Average perceptible cooling capacity kW 22 25 23 23
Electric power charged W 680 680 680 680
Electric energy usage kWh 165 292 289 239
Average water consumption dm3/h 34 40 36 37
Total water consumption m3 8,3 17,2 15,4 13,1
The cost of electricity EUR 25 44 43 36
Cost of water EUR 23 47 42 36
Total cost of ownership EUR 47 91 86 72
The average coefficient of performance [ „COP„] 32 37 34 34
The average production cost of 1 kWh of sensible cooling energy EUR/kWh 0,009 0,009 0,009 0,009

Analysis of the calculations results leads to following conclusions:

  • Different unit operation times are due to different weather conditions in these cities. The highest value is obtained in central Poland (Warsaw, Poznan) with significantly lower ones near the sea.

  • Operation at low power and low cooling of air (less than 4°C) takes up 2%  10% of run time. This pertains to the time of day when outside air high humidity is high, but usually with not very high outside air temperature (up to + 25°C) – compare Fig. 6, when the most intensive cooling is not needed.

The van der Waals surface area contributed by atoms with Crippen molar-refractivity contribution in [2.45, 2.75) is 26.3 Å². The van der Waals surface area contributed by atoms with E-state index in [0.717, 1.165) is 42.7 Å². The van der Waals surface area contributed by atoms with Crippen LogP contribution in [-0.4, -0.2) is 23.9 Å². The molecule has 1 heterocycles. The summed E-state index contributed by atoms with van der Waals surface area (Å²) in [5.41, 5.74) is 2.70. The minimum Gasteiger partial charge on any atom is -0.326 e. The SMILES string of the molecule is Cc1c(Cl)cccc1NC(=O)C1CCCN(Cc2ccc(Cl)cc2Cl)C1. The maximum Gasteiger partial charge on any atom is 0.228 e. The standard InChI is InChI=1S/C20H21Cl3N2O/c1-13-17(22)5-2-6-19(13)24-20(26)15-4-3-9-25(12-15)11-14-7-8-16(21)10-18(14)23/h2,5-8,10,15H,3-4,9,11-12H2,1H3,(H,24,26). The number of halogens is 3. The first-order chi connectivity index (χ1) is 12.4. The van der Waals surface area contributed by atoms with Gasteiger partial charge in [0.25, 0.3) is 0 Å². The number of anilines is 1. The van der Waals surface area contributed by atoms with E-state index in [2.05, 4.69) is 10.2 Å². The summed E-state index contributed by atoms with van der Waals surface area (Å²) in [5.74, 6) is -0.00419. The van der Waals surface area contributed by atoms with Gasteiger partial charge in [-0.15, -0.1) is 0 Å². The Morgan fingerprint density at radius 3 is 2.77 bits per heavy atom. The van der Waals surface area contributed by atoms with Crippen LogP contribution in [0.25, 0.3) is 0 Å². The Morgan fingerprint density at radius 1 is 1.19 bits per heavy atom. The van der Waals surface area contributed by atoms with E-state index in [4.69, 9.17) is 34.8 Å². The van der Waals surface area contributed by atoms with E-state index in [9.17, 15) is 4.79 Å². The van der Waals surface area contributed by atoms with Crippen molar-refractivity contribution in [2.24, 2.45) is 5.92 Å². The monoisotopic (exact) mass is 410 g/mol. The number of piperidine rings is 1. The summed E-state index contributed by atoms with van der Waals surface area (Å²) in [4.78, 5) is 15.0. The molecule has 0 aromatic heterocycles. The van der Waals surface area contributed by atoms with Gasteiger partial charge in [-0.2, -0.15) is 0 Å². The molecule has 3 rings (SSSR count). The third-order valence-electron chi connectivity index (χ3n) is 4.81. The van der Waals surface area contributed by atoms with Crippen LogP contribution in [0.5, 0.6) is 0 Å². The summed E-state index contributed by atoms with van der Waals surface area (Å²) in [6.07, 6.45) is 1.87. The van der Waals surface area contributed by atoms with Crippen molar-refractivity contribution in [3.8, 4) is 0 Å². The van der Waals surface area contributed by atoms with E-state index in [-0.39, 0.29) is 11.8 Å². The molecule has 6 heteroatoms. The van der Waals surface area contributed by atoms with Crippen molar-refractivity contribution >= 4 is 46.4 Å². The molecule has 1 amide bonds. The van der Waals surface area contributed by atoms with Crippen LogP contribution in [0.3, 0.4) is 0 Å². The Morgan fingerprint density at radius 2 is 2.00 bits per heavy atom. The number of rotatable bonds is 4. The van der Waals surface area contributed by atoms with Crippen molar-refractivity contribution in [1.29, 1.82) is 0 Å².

• The average cooling of air is approx. 7°C, and the maximum cooling in Poznan exceeds 13°C. At high outside temperatures, the unit achieves high cooling of air; e.g. for Poznan at outside temperatures exceeding + 30°C, air in the unit is cooled by an average of more than 11°C.

  • The average temperature of the supply air is approx. + 18°C, and its relative humidity is approx. 90%. Once sensible heat gains have been absorbed in a room, air temperature usually rises to approx. + 25°C and the relative humidity drops to approx. 50%–60%.

  • Unit’s average sensible cooling power – calculated from the equation (1) – is different for each location due to specific weather conditions. It is approx. 35 times greater than the consumed electric power. The cooling energy efficiency in the test unit is thus about ten times higher than in commonly used compressor coolers.